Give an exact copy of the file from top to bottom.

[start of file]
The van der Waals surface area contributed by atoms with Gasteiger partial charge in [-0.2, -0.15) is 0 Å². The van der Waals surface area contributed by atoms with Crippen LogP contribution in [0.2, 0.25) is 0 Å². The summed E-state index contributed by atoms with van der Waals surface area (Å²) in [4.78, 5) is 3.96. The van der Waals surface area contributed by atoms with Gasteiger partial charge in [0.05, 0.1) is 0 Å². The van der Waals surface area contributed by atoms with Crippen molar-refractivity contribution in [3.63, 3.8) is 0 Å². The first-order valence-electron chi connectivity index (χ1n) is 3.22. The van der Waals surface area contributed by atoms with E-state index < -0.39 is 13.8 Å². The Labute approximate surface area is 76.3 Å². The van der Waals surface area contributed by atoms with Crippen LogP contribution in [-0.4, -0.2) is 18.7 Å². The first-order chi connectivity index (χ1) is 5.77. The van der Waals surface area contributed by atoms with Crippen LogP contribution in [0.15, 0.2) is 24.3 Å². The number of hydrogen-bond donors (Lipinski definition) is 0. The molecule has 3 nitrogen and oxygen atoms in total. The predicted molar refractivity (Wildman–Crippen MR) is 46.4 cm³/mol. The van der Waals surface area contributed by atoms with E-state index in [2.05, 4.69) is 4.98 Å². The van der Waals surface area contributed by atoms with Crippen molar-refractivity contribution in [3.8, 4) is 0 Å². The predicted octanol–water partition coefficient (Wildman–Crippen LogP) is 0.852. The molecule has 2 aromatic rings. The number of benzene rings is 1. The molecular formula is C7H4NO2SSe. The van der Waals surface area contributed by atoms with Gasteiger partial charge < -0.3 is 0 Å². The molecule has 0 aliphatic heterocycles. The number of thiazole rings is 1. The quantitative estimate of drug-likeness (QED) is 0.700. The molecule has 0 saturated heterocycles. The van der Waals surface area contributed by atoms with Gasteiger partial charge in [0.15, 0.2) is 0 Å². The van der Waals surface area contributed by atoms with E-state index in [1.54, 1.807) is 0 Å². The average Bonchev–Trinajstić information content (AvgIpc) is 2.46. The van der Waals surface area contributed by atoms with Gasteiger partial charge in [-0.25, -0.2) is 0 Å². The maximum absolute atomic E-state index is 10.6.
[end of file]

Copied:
The van der Waals surface area contributed by atoms with Gasteiger partial charge in [-0.2, -0.15) is 0 Å². The van der Waals surface area contributed by atoms with Crippen LogP contribution in [0.2, 0.25) is 0 Å². The summed E-state index contributed by atoms with van der Waals surface area (Å²) in [4.78, 5) is 3.96. The van der Waals surface area contributed by atoms with Gasteiger partial charge in [0.05, 0.1) is 0 Å². The van der Waals surface area contributed by atoms with Crippen molar-refractivity contribution in [3.63, 3.8) is 0 Å². The first-order valence-electron chi connectivity index (χ1n) is 3.22. The van der Waals surface area contributed by atoms with E-state index < -0.39 is 13.8 Å². The Labute approximate surface area is 76.3 Å². The van der Waals surface area contributed by atoms with Crippen LogP contribution in [-0.4, -0.2) is 18.7 Å². The first-order chi connectivity index (χ1) is 5.77. The van der Waals surface area contributed by atoms with Crippen LogP contribution in [0.15, 0.2) is 24.3 Å². The number of hydrogen-bond donors (Lipinski definition) is 0. The molecule has 3 nitrogen and oxygen atoms in total. The predicted molar refractivity (Wildman–Crippen MR) is 46.4 cm³/mol. The van der Waals surface area contributed by atoms with E-state index in [2.05, 4.69) is 4.98 Å². The van der Waals surface area contributed by atoms with Crippen molar-refractivity contribution in [3.8, 4) is 0 Å². The predicted octanol–water partition coefficient (Wildman–Crippen LogP) is 0.852. The molecule has 2 aromatic rings. The number of benzene rings is 1. The molecular formula is C7H4NO2SSe. The van der Waals surface area contributed by atoms with Gasteiger partial charge < -0.3 is 0 Å². The molecule has 0 aliphatic heterocycles. The number of thiazole rings is 1. The quantitative estimate of drug-likeness (QED) is 0.700. The molecule has 0 saturated heterocycles. The van der Waals surface area contributed by atoms with Gasteiger partial charge in [0.15, 0.2) is 0 Å². The van der Waals surface area contributed by atoms with E-state index in [1.54, 1.807) is 0 Å². The average Bonchev–Trinajstić information content (AvgIpc) is 2.46. The van der Waals surface area contributed by atoms with Gasteiger partial charge in [-0.25, -0.2) is 0 Å². The maximum absolute atomic E-state index is 10.6.